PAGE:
The Roman government at first was conducted by these Fathers of the families, with a KING, elected from their own number, and holding office for life. His duties were to command the army, to perform certain sacrifices (as high priest), and to preside over the assembly of the Fathers of the families, which was called the SENATE, i. e. an assembly of old men (Senex).

This body was probably originally composed of all the Fathers of the families, but in historical times it was limited to THREE HUNDRED members, holding life office, and appointed during the regal period by the king. Later the appointment was made by the Consuls, still later by the Censors, and for nearly one hundred years before Christ all persons who had held certain offices were thereby vested with the right of seats in the Senate. Hence, during this later period, the number of Senators was greatly in excess of three hundred. The Senators, when addressed, were called PATRES, or “Fathers,” for they were Fathers of the families.

The Romans, as we saw above, were divided at first into three tribes, Ramnes, Tities, and Luceres Each tribe was subdivided into ten districts called CURIAE, and each curia into ten clans called GENTES (3 tribes, 30 curiae, and 300 gentes). Every Roman citizen, therefore, belonged to a particular family, at the head of which was a pater-familias; every family belonged to a particular gens, named after a common ancestor; every gens belonged to a particular curia; and every curia to a particular tribe.

We have learned that in the early government of Rome there was a king, and a senate that advised the king. Besides this, there was an assembly composed of all Roman citizens who could bear arms. (Footnote: We must remember that at this time no one was a Roman citizen who did not belong to some family. All other residents were either slaves or had no political rights, i.e. had no voice in the government.) This assembly of Roman citizens met, from time to time, in an enclosed space called the COMITIUM, which means a place of gathering or coming together. This was between the Palatine and Quirínal hills near the FORUM, or market-place. This assembly itself was called the COMITIA CURIÁTA, i.e. an assembly composed of the 30 curiae. This body alone had the power of changing the existing laws; of declaring war or peace; and of confirming the election of kings made by the senate. The voting in this assembly was taken by each curia, and the majority of the curiae decided any question.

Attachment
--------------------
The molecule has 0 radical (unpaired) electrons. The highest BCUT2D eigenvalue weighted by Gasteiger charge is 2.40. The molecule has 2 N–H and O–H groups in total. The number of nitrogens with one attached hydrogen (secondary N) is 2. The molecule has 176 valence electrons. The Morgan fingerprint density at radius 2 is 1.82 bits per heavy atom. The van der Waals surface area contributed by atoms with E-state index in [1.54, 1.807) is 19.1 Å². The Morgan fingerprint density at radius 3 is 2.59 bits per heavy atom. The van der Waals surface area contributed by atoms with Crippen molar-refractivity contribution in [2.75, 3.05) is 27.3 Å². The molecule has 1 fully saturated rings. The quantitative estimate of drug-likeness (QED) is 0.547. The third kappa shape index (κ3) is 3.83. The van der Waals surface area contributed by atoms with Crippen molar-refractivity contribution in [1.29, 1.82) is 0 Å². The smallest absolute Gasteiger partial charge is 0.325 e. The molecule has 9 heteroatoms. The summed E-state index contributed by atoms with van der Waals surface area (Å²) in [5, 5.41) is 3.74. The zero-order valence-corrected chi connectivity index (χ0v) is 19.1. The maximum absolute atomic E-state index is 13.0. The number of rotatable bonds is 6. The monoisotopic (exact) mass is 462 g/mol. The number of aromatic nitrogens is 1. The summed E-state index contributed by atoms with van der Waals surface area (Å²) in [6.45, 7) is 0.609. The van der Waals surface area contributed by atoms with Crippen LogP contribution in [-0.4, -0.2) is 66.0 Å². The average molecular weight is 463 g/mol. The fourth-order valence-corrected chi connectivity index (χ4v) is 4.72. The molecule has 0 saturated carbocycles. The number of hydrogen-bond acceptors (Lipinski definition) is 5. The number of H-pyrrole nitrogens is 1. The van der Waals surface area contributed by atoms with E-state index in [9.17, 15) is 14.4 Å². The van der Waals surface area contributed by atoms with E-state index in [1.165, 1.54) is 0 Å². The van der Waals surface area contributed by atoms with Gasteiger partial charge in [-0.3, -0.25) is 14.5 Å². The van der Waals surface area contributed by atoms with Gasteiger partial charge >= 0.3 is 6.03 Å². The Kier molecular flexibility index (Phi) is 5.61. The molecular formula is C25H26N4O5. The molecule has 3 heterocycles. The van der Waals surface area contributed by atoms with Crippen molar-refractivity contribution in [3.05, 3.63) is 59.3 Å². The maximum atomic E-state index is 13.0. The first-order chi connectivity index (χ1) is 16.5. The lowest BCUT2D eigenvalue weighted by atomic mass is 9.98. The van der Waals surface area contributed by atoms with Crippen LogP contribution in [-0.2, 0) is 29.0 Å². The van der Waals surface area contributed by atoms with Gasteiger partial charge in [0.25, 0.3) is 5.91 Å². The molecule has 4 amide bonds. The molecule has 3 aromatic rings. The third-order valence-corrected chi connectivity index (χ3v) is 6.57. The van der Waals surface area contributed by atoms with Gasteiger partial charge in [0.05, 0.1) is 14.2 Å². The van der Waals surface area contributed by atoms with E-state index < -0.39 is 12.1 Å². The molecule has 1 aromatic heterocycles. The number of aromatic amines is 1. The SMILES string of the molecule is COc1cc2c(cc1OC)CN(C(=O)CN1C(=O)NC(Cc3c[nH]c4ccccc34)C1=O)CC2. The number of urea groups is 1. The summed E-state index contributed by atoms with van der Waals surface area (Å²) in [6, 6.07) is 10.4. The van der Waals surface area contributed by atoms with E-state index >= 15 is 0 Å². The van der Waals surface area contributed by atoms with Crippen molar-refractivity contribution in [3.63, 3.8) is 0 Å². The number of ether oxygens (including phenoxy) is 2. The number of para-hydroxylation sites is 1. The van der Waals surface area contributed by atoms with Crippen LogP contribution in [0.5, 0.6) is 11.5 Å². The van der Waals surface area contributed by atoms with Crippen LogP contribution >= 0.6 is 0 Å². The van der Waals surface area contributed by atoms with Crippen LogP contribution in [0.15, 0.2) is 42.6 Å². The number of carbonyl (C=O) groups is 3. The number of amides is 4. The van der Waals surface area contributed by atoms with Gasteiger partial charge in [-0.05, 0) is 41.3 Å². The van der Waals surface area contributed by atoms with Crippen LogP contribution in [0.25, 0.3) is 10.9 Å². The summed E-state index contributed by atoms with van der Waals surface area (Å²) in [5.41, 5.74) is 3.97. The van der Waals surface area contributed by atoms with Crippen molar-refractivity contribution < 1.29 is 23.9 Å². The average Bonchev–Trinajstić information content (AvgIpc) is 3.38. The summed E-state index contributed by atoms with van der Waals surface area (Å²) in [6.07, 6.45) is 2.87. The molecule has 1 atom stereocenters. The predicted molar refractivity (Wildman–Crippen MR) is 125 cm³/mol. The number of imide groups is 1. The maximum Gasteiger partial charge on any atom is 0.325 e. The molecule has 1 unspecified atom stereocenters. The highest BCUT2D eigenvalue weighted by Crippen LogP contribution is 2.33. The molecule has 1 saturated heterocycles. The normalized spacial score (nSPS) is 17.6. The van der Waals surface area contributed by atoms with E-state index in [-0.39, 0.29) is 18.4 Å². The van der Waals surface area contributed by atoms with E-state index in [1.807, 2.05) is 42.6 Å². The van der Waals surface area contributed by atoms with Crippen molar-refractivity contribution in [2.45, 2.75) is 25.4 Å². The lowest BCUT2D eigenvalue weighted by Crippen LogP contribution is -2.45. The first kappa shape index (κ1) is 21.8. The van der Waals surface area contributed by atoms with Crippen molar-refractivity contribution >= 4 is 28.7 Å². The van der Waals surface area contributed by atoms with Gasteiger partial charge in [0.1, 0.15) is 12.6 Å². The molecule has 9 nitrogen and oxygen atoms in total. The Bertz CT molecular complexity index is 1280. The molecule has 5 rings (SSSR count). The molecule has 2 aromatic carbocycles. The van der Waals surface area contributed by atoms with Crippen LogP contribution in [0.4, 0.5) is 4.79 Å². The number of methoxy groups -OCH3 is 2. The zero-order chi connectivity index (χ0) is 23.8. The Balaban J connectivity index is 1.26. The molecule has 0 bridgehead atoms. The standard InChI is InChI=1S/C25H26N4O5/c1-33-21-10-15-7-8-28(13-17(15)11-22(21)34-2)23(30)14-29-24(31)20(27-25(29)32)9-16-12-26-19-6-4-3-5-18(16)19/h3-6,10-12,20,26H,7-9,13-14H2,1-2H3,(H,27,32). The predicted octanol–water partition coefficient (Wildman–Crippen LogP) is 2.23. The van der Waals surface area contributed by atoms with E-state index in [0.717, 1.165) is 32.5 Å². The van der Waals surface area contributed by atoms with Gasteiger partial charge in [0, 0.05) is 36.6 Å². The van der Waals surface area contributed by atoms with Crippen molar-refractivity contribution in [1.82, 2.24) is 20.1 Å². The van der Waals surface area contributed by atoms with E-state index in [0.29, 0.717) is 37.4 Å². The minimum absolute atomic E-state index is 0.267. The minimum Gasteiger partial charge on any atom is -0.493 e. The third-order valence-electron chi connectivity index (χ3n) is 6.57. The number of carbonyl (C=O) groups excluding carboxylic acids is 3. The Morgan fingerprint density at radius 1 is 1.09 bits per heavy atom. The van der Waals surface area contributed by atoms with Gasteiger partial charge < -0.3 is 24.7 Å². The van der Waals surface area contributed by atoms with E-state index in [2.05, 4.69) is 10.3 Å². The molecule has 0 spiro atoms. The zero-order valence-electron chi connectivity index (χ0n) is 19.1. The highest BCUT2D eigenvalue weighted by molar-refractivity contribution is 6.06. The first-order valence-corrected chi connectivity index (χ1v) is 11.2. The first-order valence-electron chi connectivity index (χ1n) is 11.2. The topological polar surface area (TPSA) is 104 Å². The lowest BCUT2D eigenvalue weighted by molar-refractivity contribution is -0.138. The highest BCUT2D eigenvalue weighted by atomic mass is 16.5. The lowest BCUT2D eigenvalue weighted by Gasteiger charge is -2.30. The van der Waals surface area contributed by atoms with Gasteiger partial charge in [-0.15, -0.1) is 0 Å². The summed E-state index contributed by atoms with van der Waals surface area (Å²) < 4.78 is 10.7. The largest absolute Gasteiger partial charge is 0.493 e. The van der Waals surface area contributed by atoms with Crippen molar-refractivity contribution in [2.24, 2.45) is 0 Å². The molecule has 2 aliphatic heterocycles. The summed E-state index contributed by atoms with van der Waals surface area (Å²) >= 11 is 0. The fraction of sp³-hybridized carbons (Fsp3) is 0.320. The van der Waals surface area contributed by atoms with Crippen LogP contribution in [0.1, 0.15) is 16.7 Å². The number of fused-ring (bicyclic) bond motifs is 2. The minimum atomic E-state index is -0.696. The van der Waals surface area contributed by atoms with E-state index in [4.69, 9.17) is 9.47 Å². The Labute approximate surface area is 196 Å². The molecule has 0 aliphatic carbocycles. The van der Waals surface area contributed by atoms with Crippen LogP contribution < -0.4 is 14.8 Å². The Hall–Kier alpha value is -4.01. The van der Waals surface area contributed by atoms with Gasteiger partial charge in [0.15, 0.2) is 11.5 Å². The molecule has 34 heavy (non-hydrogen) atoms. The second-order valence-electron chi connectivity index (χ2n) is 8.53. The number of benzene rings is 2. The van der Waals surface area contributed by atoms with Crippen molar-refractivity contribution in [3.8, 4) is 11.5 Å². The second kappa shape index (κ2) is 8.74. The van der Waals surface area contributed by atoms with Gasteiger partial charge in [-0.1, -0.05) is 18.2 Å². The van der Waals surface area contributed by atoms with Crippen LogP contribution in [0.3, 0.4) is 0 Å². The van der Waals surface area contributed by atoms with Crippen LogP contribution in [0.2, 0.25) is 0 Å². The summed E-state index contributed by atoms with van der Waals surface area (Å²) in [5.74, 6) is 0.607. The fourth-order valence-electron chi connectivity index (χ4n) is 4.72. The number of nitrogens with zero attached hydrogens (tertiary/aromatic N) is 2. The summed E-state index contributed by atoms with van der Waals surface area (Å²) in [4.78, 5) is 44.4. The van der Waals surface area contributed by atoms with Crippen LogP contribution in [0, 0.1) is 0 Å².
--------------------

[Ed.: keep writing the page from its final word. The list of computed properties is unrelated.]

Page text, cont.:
THE POSITION OF ROME was superior to that of the other towns in the Latin Confederacy. Situated on the Tiber, at the head of navigation, she naturally became a commercial centre. Her citizens prospered and grew wealthy, and wealth is power. Her hills were natural strongholds, easily held against a foe. Thus we see that she soon became the most powerful of the Latin cities, and when her interests conflicted with theirs, she had no scruples about conquering any of them and annexing their territory. Thus Alba was taken during the reign of Tullus Hostilius, and his successor, Ancus Marcius, subdued several cities along the river, and at its mouth founded a colony which was named OSTIA, the seaport of Rome.

At this time (about 625) the Roman territory (ager Románus) comprised nearly 250 square miles, being irregular in shape, but lying mostly along the southern bank of the Tiber and extending about ten or twelve miles from the river. It was not materially increased during the next two centuries.